The sons of a missing woman believe her ex-husband had something to do with her disappearance.
On August 5th, 1994, 19-year-old Nick Owsley arrived at his mother’s house in Ruxton, Maryland. They had planned to spend the evening together. The door was partially open and she was nowhere to be found. Her car was gone and a set of keys was on the kitchen table. Nick waited until 2 A.M., then headed home for the night. The next morning, he awoke with a feeling of dread:
Susan Harrison was never found. Her son, Jon Owsley:
Susan grew up in Massachusetts and married one of her brother’s college roommates. Her two sons, Jon and Nick, were born five years apart. When the boys were teenagers, Susan left her husband and became involved with a man named Jim Harrison. After a few years together, they were married. From the start, the relationship was rocky. There were reports of heavy drinking and frequent fights. Jim Harrison attributes the problems to Susan’s alleged manic depression:
Jon Owsley isn’t so sure that manic depression is to blame. He believes Jim uses it as an excuse to deflect the blame from himself.Jon’s brother, Nick, agrees, saying there’s more to the story than Jim lets on:
Jim Harrison denies ever having abused Susan:
Det. Lt. Sam Bowerman of the Baltimore County Police Dept. remembers his officers having to visit the house often:
Finally, in January of 1994, Susan left Jim Harrison. She rented a house and started her own business. Her family felt that she was finally getting herself back together. Then, Susan began seeing Harrison again and the fighting continued. Her son, Jon, was immediately worried:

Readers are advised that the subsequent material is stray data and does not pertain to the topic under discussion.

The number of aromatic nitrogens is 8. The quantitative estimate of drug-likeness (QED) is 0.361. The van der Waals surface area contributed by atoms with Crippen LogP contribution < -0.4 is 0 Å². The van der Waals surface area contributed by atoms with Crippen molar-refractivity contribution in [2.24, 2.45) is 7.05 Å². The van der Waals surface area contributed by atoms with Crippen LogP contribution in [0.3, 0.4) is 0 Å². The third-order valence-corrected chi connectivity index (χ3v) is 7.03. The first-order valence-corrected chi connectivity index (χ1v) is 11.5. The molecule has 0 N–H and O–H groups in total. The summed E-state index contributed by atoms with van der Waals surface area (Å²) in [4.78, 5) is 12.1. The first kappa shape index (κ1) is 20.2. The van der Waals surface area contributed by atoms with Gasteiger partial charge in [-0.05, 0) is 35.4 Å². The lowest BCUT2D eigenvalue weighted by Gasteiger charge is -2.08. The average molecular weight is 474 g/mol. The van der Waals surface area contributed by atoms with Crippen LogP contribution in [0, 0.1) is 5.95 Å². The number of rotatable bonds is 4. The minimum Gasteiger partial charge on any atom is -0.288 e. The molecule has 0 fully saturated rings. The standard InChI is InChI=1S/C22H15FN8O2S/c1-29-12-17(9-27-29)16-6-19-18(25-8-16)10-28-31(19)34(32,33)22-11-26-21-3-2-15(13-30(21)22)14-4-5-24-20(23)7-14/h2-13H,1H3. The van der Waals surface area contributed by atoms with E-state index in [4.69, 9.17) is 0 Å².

Susan’s other son, Nick, gave her an ultimatum. He insisted that she stop seeing Jim Harrison. The next morning, Susan agreed to leave Harrison for good. But just two days later, Susan disappeared. When police questioned Harrison, he told them that Susan had visited him three times the previous day:
Three weeks later, Susan’s car was found at Reagan National Airport in Washington D.C., 50 miles from her home in Baltimore. Records show that the car entered the parking lot around 6 A.M. on the day that Susan disappeared. The keys were in the ignition and the gas tank was full. Had Susan simply walked away from her life and family?
A few months after Susan disappeared, Jim Harrison was given a polygraph and failed it. However, he claims the test was flawed and continues to insist that he had nothing to do with his wife’s disappearance:
Det. Bowerman offers his theory:
Two years after Susan Harrison disappeared, her skeletal remains were found by hikers in a remote area about 60 miles from her home. Dental records and two sapphire earrings confirmed her identity. The State Medical Examiner ruled that she had been murdered, probably on the day she disappeared.